Paul McCartney's spokesman admitted Thursday he had misled the media about where Linda McCartney died and described reports of an assisted suicide as "ludicrous."
"Linda did not die in Santa Barbara; she died in another place," Geoff Baker told NBC's "Today" show, acknowledging that he had been the source of reports that she had died in Santa Barbara, Calif.The Santa Barbara County Sheriff's Department has said it will investigate why no death certificate had been filed for Linda McCartney, who died Friday from breast cancer at age 56.
Baker said he misled reporters to protect the family's privacy. "Let them have one tiny, private place," he said. He hinted that reports Linda McCartney died on the family ranch in Tucson, Ariz., were correct.
McCartney himself called Thursday for an end to the speculation.
"Our family has received many beautiful messages of sympathy from ordinary people around the world," McCartney said in a statement released through Press Association, the British news agency.
"Reading their messages, we know that ordinary people would want our request for simple privacy to be respected. This is a personal request from me."
Baker lashed out at reports of an assisted suicide he said originated in the media.
The suggestion "that there was some form of assistance in this death is just preposterous and ludicrous, absolute nonsense," Baker told "Today."
The Santa Barbara County Sheriff's Department said Wednesday the investigation would not be dropped until the location of Linda McCartney's death could be verified.
"We would like nothing better than to call off this investigation," Lt. Deborah Linden said. "But we need official confirmation of the location of her death, and the family spokesman is not enough."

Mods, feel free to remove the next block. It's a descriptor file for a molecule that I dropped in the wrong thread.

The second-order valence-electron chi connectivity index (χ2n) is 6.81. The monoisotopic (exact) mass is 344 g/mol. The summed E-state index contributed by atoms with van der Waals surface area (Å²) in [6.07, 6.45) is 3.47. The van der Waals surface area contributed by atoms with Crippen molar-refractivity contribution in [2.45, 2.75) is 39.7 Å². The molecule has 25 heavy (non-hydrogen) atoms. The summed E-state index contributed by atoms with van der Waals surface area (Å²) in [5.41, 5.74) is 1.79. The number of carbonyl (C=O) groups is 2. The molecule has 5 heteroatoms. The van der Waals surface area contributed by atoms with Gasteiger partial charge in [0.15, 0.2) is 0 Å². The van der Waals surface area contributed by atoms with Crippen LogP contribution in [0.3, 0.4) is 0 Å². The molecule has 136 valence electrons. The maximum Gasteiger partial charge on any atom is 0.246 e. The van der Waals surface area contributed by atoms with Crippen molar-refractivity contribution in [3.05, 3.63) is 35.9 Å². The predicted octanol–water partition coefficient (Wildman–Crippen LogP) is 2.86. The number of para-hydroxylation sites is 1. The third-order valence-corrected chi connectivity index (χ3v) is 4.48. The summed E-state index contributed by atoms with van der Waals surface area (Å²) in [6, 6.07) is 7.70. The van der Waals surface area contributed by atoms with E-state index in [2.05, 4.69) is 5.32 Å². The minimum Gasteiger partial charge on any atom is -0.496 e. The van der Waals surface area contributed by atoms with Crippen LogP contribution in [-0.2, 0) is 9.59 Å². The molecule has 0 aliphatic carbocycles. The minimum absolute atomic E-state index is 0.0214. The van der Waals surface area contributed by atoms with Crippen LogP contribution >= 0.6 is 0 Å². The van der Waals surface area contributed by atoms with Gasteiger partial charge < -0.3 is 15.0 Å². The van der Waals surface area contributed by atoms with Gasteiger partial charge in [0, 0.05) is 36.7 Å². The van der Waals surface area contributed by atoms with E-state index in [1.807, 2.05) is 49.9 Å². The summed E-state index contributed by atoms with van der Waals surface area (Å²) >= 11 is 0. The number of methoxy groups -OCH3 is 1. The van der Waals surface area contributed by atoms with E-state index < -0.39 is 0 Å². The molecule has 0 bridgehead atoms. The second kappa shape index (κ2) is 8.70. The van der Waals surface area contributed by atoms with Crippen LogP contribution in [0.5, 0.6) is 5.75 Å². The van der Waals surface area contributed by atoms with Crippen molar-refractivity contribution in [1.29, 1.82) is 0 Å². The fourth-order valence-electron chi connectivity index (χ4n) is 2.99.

Dr. Larry Norton, Linda McCartney's New York oncologist, said Wednesday she died of natural causes.
The Arizona Daily Star and KVOA-TV of Tucson quoted unidentified sources as saying the Pima County medical examiner authorized her cremation. They reported a University of Arizona cancer specialist signed the death certificate.
Pima County and state officials said death certificates are exempt from Arizona's public records law and cannot be disclosed.
"There are legal issues involved concerning patient privacy," Dr. Sydney Salmon, director of the university's Arizona Cancer Center, told the Daily Star. "I really take offense at this type of thing. Patients are entitled to privacy, whoever they are."
A British newspaper, The Independent, quoted locals as saying Linda McCartney's body was cremated at Tucson's Bring Funeral Home. A worker there refused to comment.
Half of her ashes were scattered at the Arizona ranch, unidentified sources close to the McCartneys were quoted as saying Thursday in The Arizona Daily Star. The remainder was brought to the family farm south of London.
The McCartneys bought a 150-acre ranch east of Tucson in 1979 and were known to use it as a get-away.